We finally reached the summit of the ridge which had exploded into an enormous wildflower display. It took our breath away at its suddenness. The terrain we had been climbing was largely dry and lifeless with an occasional flower here and there, but the wildflower spectacular was invisible until we made it up on the plateau and it was just a few steps away. It was a little amusing watching as each person crested the summit and gasped with delight when they saw the wildflowers.

The wild flowers on the plateau between the two wadis were amazing!

At the top, the wind blew wildly, but it felt great given how hot it had gotten. At least at first, it felt great. The trail followed the edge of the plateau for a couple of kilometers, flat and easy. With the easy hiking, I wasn't working up a sweat anymore and the wind chill was unexpectedly brutal. I know it wasn't just me, either, because everyone else started pulling out coats and jackets to stay warm.

From the plateau, we could see the second of the infamous Three Wadis. It plunged deeply into earth. Not quite as deep as the first wadi, but a formidable obstacle nonetheless. In the distance, we could see where the two wadis merged before the water flowing down them merged before emptying into the Dead Sea in the distance.

We headed down into the second wadi, which went a lot faster than our climb out of the first wadi but only because going downhill is generally faster and easier than going uphill.

Late in the afternoon, we reached the bottom where another river blocked the trail. This creek was considerably lower and slower than the creek from the morning, however, so the guides didn't set up a rope to help with the crossing. It wasn't needed. They had brought the rope--just in case! But we wouldn't use it.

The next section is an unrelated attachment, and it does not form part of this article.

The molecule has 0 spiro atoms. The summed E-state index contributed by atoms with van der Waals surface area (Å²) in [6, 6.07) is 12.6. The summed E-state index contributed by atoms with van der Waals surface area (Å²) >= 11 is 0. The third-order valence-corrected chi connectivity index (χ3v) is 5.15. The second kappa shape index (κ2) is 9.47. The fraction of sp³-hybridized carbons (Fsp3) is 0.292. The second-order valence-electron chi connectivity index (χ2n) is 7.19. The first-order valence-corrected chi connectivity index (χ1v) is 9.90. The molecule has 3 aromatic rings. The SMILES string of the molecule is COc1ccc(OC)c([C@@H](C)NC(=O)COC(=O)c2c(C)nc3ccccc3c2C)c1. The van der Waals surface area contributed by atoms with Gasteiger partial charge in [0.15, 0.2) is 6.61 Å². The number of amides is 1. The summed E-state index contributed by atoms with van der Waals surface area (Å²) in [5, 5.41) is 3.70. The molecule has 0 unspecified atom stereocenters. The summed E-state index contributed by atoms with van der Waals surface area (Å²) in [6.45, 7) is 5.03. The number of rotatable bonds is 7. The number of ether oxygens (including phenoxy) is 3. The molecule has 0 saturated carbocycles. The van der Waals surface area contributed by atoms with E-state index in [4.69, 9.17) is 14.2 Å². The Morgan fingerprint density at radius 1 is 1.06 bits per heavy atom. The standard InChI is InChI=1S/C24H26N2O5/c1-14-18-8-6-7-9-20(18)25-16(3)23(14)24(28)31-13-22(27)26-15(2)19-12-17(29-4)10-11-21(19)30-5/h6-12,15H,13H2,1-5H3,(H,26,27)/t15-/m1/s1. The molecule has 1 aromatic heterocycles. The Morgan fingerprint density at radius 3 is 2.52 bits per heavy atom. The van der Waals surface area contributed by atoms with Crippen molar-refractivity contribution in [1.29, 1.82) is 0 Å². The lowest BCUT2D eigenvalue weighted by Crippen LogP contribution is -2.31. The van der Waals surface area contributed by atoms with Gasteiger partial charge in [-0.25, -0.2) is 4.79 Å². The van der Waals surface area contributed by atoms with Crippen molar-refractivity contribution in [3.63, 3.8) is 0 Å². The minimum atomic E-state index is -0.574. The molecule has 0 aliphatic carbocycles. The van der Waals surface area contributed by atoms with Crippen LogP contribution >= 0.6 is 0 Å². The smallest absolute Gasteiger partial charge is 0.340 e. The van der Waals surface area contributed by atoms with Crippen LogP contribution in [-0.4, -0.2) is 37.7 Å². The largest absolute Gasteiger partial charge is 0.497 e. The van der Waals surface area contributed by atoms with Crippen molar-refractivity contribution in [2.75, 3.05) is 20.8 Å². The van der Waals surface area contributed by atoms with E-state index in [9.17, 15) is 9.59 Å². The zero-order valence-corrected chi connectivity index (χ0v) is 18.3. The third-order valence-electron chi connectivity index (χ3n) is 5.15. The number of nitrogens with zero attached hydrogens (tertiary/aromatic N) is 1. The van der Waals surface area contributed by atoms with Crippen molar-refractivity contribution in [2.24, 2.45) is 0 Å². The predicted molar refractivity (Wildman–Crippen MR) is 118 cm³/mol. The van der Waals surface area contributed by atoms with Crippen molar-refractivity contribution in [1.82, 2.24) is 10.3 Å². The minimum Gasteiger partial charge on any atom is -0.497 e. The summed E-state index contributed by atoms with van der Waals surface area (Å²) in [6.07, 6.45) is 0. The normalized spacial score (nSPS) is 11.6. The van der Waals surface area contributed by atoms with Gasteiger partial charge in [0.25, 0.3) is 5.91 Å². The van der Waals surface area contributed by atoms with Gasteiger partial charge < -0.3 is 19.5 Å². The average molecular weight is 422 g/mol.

The second ford!

The crossing still took some time, though, as most people took off their shoes to cross then had to put them back on again on the other side. I, again, stomped across with my shoes on.

It was late in the day and we were all tired from the day's hike. It had been a long day already with a huge up and a huge down, but we weren't done yet. No, our original schedule had us camping somewhere near the bottom of this wadi last night. If we stopped here, we'd be a full day behind schedule. We pushed on and started the long climb out of the second wadi.

Fortunately, we wouldn't have to climb all the way out of the wadi. Our campsite was set up about halfway up the wadi, and we stumbled into it late in the day tired and exhausted.

We ate dinner, then most of us headed to sleep almost immediately because tomorrow we had another early morning start.

Femmy fords the first creek

It's not exactly a roaring waterfall, but even this small one was a surprise to see!

'Twas a long climb up from the bottom!

The Dead Sea is in the distance, but it's hard to see through all the haze today. It's right about where Qussai's head is located, where the two wadis merge together.
Tim (from the United States) takes a break
Maria from the Netherlands
Sawsan from Lebanon always looked like she was happy! =)
Who knew Jordan could be so green?!
Black iris
The second of three wadis had another pretty big drop, and then we'd have to hike back to the top on the other side.

Frog in a puddle! =)